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Anal Chem. 2008 Jul 15;80(14):5524-31. doi: 10.1021/ac8005236. Epub 2008 Jun 18.

Urinary metabolic profiles of inflammatory bowel disease in interleukin-10 gene-deficient mice.

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Division of Gastroenterology, Department of Medicine, University of Alberta, Edmonton, Alberta, Canada.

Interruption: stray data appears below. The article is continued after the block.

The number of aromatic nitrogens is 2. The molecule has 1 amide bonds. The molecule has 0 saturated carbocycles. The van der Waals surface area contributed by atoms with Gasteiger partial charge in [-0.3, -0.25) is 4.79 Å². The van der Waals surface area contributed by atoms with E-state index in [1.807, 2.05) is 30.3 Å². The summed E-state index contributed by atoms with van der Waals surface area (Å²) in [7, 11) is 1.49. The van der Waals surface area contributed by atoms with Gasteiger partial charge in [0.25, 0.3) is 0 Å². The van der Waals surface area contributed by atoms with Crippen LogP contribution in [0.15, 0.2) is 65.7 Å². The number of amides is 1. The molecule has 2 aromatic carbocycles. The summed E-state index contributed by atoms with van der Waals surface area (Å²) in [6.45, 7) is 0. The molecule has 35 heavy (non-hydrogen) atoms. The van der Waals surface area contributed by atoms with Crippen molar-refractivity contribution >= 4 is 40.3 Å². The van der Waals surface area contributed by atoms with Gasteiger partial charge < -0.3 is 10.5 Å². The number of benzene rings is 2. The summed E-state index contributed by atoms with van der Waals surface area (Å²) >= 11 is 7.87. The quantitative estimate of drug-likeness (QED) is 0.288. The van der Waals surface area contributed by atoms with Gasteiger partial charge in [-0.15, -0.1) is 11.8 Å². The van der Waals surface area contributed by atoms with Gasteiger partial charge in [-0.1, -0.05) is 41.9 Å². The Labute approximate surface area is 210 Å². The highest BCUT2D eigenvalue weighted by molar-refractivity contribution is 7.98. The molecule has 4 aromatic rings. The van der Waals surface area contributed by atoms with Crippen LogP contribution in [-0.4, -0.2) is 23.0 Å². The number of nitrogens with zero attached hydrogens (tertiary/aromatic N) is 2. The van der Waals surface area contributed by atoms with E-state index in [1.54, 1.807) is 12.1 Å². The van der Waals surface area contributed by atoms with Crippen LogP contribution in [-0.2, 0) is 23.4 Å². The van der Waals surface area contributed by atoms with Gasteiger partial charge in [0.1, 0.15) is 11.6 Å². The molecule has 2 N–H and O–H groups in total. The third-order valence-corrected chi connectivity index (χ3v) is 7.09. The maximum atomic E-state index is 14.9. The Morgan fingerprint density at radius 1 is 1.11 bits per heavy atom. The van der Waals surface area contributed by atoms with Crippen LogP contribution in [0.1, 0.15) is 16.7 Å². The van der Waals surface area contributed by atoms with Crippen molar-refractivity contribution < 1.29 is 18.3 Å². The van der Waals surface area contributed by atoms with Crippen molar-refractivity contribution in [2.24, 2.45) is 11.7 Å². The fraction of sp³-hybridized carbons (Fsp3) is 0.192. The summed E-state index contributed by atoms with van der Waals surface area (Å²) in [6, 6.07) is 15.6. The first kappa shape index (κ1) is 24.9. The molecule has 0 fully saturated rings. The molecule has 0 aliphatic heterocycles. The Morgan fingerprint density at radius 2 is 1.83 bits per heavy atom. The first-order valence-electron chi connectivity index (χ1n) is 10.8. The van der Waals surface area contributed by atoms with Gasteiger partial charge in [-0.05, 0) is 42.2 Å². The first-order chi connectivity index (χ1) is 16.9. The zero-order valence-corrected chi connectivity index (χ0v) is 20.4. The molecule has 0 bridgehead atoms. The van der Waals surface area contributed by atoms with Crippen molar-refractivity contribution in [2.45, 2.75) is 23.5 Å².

Inflammatory bowel disease (IBD) is a chronic debilitating disorder that is thought to have both genetic and environmental contributors. Commensal microflora have been shown to play a key part in the disease process. Metabolomics, the study of large numbers of small molecule metabolites, has demonstrated that disease and/or changes in gut microbial composition modulate mammalian urine metabolite fingerprints. The aim of this project was to associate the development of IBD with specific changes in a mouse urinary metabolic fingerprint. Interleukin-10 (IL-10) gene-deficient mice were raised alongside age-matched 129/SvEv controls in conventional housing. Urine samples (22 h) were collected at ages 4, 6, 8, 12, 16, and 20 weeks. Metabolite concentrations were derived from analysis of nuclear magnetic resonance spectra, and both multivariate and two-way analysis of variance (ANOVA) statistical techniques were applied to the resulting data. Principal component analysis and partial least-squares-discriminant analysis of urine derived from the control and IL-10 gene-deficient mice revealed that while both groups initially had similar metabolic profiles, they diverged substantially with the onset of IBD as assessed through external phenotypic changes. Several metabolites, including trimethylamine (TMA) and fucose, changed dramatically in the IL-10 gene-deficient mice following 8 weeks of age, concomitant with the known timeline for development of severe histological injury. This study illustrates that metabolomics is effective at distinguishing IBD using urinary metabolite profiles.

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